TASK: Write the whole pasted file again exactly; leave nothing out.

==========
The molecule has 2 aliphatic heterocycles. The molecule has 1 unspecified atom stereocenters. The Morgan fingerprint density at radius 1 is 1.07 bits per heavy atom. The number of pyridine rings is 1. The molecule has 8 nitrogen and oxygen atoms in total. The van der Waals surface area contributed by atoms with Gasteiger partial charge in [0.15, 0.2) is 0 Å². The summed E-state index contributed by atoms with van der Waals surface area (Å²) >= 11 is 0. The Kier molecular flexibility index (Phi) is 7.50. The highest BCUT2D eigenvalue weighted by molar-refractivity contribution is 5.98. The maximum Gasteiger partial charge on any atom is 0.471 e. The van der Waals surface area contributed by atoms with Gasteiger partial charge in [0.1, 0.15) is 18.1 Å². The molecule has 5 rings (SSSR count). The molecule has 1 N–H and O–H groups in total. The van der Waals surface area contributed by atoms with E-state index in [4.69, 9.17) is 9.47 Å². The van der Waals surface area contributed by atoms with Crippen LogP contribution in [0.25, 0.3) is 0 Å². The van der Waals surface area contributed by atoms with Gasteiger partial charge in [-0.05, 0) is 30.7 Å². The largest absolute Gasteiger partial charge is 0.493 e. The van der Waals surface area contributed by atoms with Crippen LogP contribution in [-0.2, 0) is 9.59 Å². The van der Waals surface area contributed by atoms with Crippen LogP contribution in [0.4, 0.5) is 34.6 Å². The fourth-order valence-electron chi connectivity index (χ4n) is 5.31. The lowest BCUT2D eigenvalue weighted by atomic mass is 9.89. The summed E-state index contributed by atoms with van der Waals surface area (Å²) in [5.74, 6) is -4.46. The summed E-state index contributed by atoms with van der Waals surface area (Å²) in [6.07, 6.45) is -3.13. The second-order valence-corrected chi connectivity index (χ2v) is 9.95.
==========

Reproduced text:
The molecule has 2 aliphatic heterocycles. The molecule has 1 unspecified atom stereocenters. The Morgan fingerprint density at radius 1 is 1.07 bits per heavy atom. The number of pyridine rings is 1. The molecule has 8 nitrogen and oxygen atoms in total. The van der Waals surface area contributed by atoms with Gasteiger partial charge in [0.15, 0.2) is 0 Å². The summed E-state index contributed by atoms with van der Waals surface area (Å²) >= 11 is 0. The Kier molecular flexibility index (Phi) is 7.50. The highest BCUT2D eigenvalue weighted by molar-refractivity contribution is 5.98. The maximum Gasteiger partial charge on any atom is 0.471 e. The van der Waals surface area contributed by atoms with Gasteiger partial charge in [0.1, 0.15) is 18.1 Å². The molecule has 5 rings (SSSR count). The molecule has 1 N–H and O–H groups in total. The van der Waals surface area contributed by atoms with E-state index in [4.69, 9.17) is 9.47 Å². The van der Waals surface area contributed by atoms with Crippen LogP contribution in [0.25, 0.3) is 0 Å². The van der Waals surface area contributed by atoms with Gasteiger partial charge in [-0.05, 0) is 30.7 Å². The largest absolute Gasteiger partial charge is 0.493 e. The van der Waals surface area contributed by atoms with Crippen LogP contribution in [-0.2, 0) is 9.59 Å². The van der Waals surface area contributed by atoms with Crippen LogP contribution in [0.4, 0.5) is 34.6 Å². The fourth-order valence-electron chi connectivity index (χ4n) is 5.31. The lowest BCUT2D eigenvalue weighted by atomic mass is 9.89. The summed E-state index contributed by atoms with van der Waals surface area (Å²) in [5.74, 6) is -4.46. The summed E-state index contributed by atoms with van der Waals surface area (Å²) in [6.07, 6.45) is -3.13. The second-order valence-corrected chi connectivity index (χ2v) is 9.95.